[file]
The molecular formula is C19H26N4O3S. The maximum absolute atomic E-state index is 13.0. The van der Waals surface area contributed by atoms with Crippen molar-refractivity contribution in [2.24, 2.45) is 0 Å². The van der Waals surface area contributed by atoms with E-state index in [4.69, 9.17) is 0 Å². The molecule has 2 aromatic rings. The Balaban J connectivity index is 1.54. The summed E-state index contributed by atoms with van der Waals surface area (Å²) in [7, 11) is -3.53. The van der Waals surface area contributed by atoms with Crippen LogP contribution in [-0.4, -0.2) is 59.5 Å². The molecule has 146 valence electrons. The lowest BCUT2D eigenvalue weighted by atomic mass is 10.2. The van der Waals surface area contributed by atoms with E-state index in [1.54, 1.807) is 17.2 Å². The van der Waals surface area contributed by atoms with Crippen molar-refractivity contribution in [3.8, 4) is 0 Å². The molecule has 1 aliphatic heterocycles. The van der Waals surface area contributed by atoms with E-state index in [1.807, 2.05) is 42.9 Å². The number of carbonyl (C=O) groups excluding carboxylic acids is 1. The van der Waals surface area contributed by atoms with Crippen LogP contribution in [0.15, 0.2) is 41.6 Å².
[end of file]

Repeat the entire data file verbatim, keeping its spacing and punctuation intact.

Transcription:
The molecular formula is C19H26N4O3S. The maximum absolute atomic E-state index is 13.0. The van der Waals surface area contributed by atoms with Crippen molar-refractivity contribution in [2.24, 2.45) is 0 Å². The van der Waals surface area contributed by atoms with E-state index in [4.69, 9.17) is 0 Å². The molecule has 2 aromatic rings. The Balaban J connectivity index is 1.54. The summed E-state index contributed by atoms with van der Waals surface area (Å²) in [7, 11) is -3.53. The van der Waals surface area contributed by atoms with Crippen LogP contribution in [-0.4, -0.2) is 59.5 Å². The molecule has 146 valence electrons. The lowest BCUT2D eigenvalue weighted by atomic mass is 10.2. The van der Waals surface area contributed by atoms with E-state index in [1.54, 1.807) is 17.2 Å². The van der Waals surface area contributed by atoms with Crippen molar-refractivity contribution in [3.8, 4) is 0 Å². The molecule has 1 aliphatic heterocycles. The van der Waals surface area contributed by atoms with E-state index in [1.807, 2.05) is 42.9 Å². The number of carbonyl (C=O) groups excluding carboxylic acids is 1. The van der Waals surface area contributed by atoms with Crippen LogP contribution in [0.15, 0.2) is 41.6 Å².